Eight Princes was the second DLC for Three Kingdoms and in terms of my discussion at the beginning, represents the issue with standalone re-skinned campaigns. Eight Princes takes place during the War of the Eight Princes, where descendants of legendary strategist Sima Yi (there were eight of them) had a civil war over who should rule China. The eight princes themselves follow similar archetypes to the characters already introduced in Three Kingdoms, but the issue is enough wasn’t done to distinguish each faction, and there were only a few new units.

Eight Princes is a prime example as to why you can’t just re-skin a main game’s campaign and make it standalone for a DLC. It requires too much work, and why would you create a new grand campaign, when you can just add new stuff to the original, making an already great campaign, even greater? I’m hopeful that with Mandate of Heaven’s timeline we might see Eight Princes incorporated into the grand campaign, but considering the one hundred years between them, it might be awhile before we get enough DLC to fill the gap.


  • A niche subject matter, which is actually nice to see.
  • More of the same for those who want a more condensed 3K experience.
  • 8 new characters.


It’s not essential, unless they somehow incorporated into the main campaign’s timeline like they’ve done with Mandate of Heaven below. Unlikely, since there is about a 100 year gap between the two periods. It’s good that Creative Assembly are exploring more niche events in China’s history, but this is still perhaps one to only get on the cheap.

shows the campaign selection map, with Dong Zhuo as the current selection

Total War: THREE KINGDOMS – Mandate of Heaven

In comparison to Eight Princes, Mandate of Heaven shows how a new campaign can be incorporated into a main one successfully. The DLC takes place 8 years before Three Kingdoms starts — The Yellow Turban rebellion is in full swing and Liu Hong is trying to hold his empire together, while corrupt bureaucratic eunuchs have effectively brought governance to a standstill. Mandate features two very distinctive campaigns, which function as direct opposites in many ways.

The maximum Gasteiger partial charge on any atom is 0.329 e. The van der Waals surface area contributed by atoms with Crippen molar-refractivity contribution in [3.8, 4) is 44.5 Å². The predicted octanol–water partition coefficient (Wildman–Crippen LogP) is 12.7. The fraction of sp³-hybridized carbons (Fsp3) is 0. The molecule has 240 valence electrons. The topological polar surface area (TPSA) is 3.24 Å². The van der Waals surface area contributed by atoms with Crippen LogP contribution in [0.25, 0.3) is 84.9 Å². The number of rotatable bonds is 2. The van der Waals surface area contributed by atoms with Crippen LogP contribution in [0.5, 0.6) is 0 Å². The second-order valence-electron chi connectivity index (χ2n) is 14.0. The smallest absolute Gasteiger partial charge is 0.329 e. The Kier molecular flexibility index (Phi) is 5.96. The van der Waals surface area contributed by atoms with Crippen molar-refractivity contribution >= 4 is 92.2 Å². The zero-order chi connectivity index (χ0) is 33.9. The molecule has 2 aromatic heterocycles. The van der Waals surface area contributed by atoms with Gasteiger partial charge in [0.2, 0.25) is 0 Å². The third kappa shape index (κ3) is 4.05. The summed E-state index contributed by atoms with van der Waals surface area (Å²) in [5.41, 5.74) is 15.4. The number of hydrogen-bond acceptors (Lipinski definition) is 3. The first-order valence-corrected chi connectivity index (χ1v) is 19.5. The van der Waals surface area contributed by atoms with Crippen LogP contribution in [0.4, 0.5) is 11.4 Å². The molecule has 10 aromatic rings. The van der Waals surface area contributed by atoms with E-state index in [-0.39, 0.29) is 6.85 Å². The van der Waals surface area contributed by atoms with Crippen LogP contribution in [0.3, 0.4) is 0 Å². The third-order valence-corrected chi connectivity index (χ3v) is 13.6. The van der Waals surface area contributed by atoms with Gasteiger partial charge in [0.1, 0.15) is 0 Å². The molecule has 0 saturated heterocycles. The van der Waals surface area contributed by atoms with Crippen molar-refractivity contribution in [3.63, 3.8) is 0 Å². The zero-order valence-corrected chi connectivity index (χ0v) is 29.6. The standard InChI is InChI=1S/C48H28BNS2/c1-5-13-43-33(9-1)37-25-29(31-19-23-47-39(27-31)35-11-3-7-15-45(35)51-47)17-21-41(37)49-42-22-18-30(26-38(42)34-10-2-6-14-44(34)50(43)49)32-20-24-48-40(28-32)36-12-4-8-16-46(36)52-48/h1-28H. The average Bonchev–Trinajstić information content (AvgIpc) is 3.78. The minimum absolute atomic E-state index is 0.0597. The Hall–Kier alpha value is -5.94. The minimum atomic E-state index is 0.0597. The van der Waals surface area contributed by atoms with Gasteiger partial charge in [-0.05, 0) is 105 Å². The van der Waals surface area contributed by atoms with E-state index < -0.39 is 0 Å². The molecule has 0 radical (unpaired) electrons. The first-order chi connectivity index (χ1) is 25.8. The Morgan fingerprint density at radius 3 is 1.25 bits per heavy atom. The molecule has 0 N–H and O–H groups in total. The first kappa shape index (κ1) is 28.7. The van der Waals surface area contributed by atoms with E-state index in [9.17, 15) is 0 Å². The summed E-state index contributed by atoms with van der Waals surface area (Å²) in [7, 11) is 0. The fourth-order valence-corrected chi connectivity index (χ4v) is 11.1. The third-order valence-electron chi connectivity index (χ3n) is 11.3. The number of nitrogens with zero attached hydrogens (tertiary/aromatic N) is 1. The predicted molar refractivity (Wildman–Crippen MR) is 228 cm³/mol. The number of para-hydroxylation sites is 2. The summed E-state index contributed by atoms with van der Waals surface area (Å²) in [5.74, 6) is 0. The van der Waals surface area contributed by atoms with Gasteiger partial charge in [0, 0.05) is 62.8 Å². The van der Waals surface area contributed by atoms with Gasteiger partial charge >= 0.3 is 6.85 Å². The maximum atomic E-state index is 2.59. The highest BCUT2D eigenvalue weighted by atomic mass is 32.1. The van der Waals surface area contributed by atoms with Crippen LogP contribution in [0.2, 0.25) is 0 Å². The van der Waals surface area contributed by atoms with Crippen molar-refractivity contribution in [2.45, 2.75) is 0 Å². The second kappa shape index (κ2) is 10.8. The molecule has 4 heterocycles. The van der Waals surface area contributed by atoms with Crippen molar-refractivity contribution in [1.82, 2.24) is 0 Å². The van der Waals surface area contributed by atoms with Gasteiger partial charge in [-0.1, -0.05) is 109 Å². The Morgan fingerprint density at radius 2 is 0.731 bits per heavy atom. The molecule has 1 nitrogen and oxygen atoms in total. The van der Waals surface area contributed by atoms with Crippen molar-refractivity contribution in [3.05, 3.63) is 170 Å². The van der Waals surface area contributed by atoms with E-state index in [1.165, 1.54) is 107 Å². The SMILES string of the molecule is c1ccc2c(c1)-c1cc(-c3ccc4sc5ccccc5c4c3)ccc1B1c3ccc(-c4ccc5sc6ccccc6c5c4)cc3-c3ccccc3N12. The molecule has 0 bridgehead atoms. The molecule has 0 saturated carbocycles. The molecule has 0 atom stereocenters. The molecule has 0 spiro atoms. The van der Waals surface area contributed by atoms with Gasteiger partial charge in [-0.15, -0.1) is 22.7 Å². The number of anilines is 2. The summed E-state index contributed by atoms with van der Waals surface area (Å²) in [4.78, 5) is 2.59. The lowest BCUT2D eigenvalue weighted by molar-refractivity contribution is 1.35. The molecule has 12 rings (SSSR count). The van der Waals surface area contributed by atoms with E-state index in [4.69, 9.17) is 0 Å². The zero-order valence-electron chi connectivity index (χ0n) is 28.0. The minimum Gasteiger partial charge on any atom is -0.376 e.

The Zhang brothers of the Yellow Turban Rebellion share objectives and Zeal, the currency which causes uprisings, reflecting the values of co-operation that their movement is defined by. Whereas Liu Hong’s campaign is about consolidating individual power, balancing three disparate factions, Warlords, Eunuchs and Dynasts, all vying for supremacy in the Imperial court.


  • Two opposing, but equally strong campaigns in the Yellow Turbans and Liu Hong.
  • The Imperial Army, the Emperor’s absurdly powerful elite force.
  • Introduction of the timeline, multiple start points for older characters.
  • Battlefield deployables that enemy AI actually know how to use.


Absolutely, but you don’t have to take my word for it… except you do because I also wrote our official Mandate of Heaven review. Other people have said nice things about this expansion too though, honest.

a mounted, armoured man leads a group of mounted followers

Total War: THREE KINGDOMS – A World Betrayed

The expansions keep getting better and better as time goes on, and A World Betrayed is an excellent example of this. It adds a new start date once more, but instead of catapulting into the far future like Eight Princes, it instead goes just a little bit ahead to 194 CE, which is actually around turn 20 of a regular game. With this start date, you get some new central characters who are the focus, as well as new starting conditions for a range of existing characters as well.

The new arrivals have some interesting mechanics that really make them worth while to play, and there’s a bunch of new events, units and buildings to look at too.